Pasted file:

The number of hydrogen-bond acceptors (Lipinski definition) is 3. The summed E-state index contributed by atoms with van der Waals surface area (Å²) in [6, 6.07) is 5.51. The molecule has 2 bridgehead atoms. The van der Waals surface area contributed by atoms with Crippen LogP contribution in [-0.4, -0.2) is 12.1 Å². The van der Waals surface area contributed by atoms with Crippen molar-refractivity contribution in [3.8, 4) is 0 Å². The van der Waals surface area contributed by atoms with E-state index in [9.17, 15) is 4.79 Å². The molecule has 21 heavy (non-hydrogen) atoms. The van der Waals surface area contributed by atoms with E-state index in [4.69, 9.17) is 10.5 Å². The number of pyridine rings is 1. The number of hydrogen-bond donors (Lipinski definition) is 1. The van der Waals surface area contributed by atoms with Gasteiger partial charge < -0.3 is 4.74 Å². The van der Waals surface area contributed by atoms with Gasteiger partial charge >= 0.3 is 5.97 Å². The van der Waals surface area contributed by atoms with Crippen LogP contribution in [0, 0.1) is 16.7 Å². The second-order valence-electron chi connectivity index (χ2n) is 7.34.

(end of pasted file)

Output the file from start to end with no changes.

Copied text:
The number of hydrogen-bond acceptors (Lipinski definition) is 3. The summed E-state index contributed by atoms with van der Waals surface area (Å²) in [6, 6.07) is 5.51. The molecule has 2 bridgehead atoms. The van der Waals surface area contributed by atoms with Crippen LogP contribution in [-0.4, -0.2) is 12.1 Å². The van der Waals surface area contributed by atoms with Crippen molar-refractivity contribution in [3.8, 4) is 0 Å². The van der Waals surface area contributed by atoms with E-state index in [9.17, 15) is 4.79 Å². The molecule has 21 heavy (non-hydrogen) atoms. The van der Waals surface area contributed by atoms with E-state index in [4.69, 9.17) is 10.5 Å². The number of pyridine rings is 1. The number of hydrogen-bond donors (Lipinski definition) is 1. The van der Waals surface area contributed by atoms with Gasteiger partial charge < -0.3 is 4.74 Å². The van der Waals surface area contributed by atoms with Gasteiger partial charge >= 0.3 is 5.97 Å². The van der Waals surface area contributed by atoms with Crippen LogP contribution in [0, 0.1) is 16.7 Å². The second-order valence-electron chi connectivity index (χ2n) is 7.34.